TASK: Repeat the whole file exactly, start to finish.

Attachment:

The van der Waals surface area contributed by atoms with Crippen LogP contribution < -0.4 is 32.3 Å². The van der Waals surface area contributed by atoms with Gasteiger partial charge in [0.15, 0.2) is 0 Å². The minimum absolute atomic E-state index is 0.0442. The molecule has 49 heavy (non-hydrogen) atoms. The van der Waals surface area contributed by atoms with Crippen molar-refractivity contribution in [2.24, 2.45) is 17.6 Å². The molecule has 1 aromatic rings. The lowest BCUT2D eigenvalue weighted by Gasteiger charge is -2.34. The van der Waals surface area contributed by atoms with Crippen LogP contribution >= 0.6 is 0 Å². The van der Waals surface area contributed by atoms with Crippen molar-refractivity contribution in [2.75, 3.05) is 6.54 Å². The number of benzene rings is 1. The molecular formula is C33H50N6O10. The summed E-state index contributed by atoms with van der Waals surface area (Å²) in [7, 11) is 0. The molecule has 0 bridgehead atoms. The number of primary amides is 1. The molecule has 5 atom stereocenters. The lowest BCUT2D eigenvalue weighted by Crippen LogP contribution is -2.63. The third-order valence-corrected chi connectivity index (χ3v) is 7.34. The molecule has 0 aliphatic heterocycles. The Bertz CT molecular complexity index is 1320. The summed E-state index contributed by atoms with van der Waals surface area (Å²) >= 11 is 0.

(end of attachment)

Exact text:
The van der Waals surface area contributed by atoms with Crippen LogP contribution < -0.4 is 32.3 Å². The van der Waals surface area contributed by atoms with Gasteiger partial charge in [0.15, 0.2) is 0 Å². The minimum absolute atomic E-state index is 0.0442. The molecule has 49 heavy (non-hydrogen) atoms. The van der Waals surface area contributed by atoms with Crippen molar-refractivity contribution in [2.24, 2.45) is 17.6 Å². The molecule has 1 aromatic rings. The lowest BCUT2D eigenvalue weighted by Gasteiger charge is -2.34. The van der Waals surface area contributed by atoms with Crippen LogP contribution >= 0.6 is 0 Å². The van der Waals surface area contributed by atoms with Crippen molar-refractivity contribution in [2.75, 3.05) is 6.54 Å². The number of benzene rings is 1. The molecular formula is C33H50N6O10. The summed E-state index contributed by atoms with van der Waals surface area (Å²) in [7, 11) is 0. The molecule has 0 bridgehead atoms. The number of primary amides is 1. The molecule has 5 atom stereocenters. The lowest BCUT2D eigenvalue weighted by Crippen LogP contribution is -2.63. The third-order valence-corrected chi connectivity index (χ3v) is 7.34. The molecule has 0 aliphatic heterocycles. The Bertz CT molecular complexity index is 1320. The summed E-state index contributed by atoms with van der Waals surface area (Å²) >= 11 is 0.